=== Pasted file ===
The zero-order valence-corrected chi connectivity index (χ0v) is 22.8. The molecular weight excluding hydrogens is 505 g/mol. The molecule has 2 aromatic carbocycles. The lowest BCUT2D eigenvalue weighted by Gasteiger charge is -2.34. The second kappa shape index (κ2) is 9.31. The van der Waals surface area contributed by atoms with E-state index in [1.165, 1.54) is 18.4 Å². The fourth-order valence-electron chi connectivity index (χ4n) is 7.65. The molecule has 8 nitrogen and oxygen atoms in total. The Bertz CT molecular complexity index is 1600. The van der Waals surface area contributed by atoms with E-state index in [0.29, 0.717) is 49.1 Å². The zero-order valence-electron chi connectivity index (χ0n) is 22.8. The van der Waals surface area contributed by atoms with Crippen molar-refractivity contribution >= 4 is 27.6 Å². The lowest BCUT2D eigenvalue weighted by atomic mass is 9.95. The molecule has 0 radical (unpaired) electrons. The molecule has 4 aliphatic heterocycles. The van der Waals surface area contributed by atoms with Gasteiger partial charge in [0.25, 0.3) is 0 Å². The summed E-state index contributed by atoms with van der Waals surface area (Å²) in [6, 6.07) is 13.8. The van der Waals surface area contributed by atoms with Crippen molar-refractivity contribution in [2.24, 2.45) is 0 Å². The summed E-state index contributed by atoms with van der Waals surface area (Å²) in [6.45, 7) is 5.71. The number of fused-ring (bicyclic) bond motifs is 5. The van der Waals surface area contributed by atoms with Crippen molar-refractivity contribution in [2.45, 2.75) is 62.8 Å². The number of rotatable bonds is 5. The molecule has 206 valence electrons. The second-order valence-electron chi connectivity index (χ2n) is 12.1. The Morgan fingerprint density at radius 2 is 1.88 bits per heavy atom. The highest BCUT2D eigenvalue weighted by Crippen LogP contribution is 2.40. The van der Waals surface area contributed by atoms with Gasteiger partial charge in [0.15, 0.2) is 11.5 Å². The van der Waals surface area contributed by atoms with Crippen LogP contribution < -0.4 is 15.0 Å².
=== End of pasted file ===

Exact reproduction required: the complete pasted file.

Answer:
The zero-order valence-corrected chi connectivity index (χ0v) is 22.8. The molecular weight excluding hydrogens is 505 g/mol. The molecule has 2 aromatic carbocycles. The lowest BCUT2D eigenvalue weighted by Gasteiger charge is -2.34. The second kappa shape index (κ2) is 9.31. The van der Waals surface area contributed by atoms with E-state index in [1.165, 1.54) is 18.4 Å². The fourth-order valence-electron chi connectivity index (χ4n) is 7.65. The molecule has 8 nitrogen and oxygen atoms in total. The Bertz CT molecular complexity index is 1600. The van der Waals surface area contributed by atoms with E-state index in [0.29, 0.717) is 49.1 Å². The zero-order valence-electron chi connectivity index (χ0n) is 22.8. The van der Waals surface area contributed by atoms with Crippen molar-refractivity contribution >= 4 is 27.6 Å². The lowest BCUT2D eigenvalue weighted by atomic mass is 9.95. The molecule has 0 radical (unpaired) electrons. The molecule has 4 aliphatic heterocycles. The van der Waals surface area contributed by atoms with Gasteiger partial charge in [0.25, 0.3) is 0 Å². The summed E-state index contributed by atoms with van der Waals surface area (Å²) in [6, 6.07) is 13.8. The van der Waals surface area contributed by atoms with Crippen molar-refractivity contribution in [2.24, 2.45) is 0 Å². The summed E-state index contributed by atoms with van der Waals surface area (Å²) in [6.45, 7) is 5.71. The number of fused-ring (bicyclic) bond motifs is 5. The van der Waals surface area contributed by atoms with Crippen molar-refractivity contribution in [2.45, 2.75) is 62.8 Å². The number of rotatable bonds is 5. The molecule has 206 valence electrons. The second-order valence-electron chi connectivity index (χ2n) is 12.1. The Morgan fingerprint density at radius 2 is 1.88 bits per heavy atom. The highest BCUT2D eigenvalue weighted by Crippen LogP contribution is 2.40. The van der Waals surface area contributed by atoms with Gasteiger partial charge in [0.15, 0.2) is 11.5 Å². The van der Waals surface area contributed by atoms with Crippen LogP contribution < -0.4 is 15.0 Å².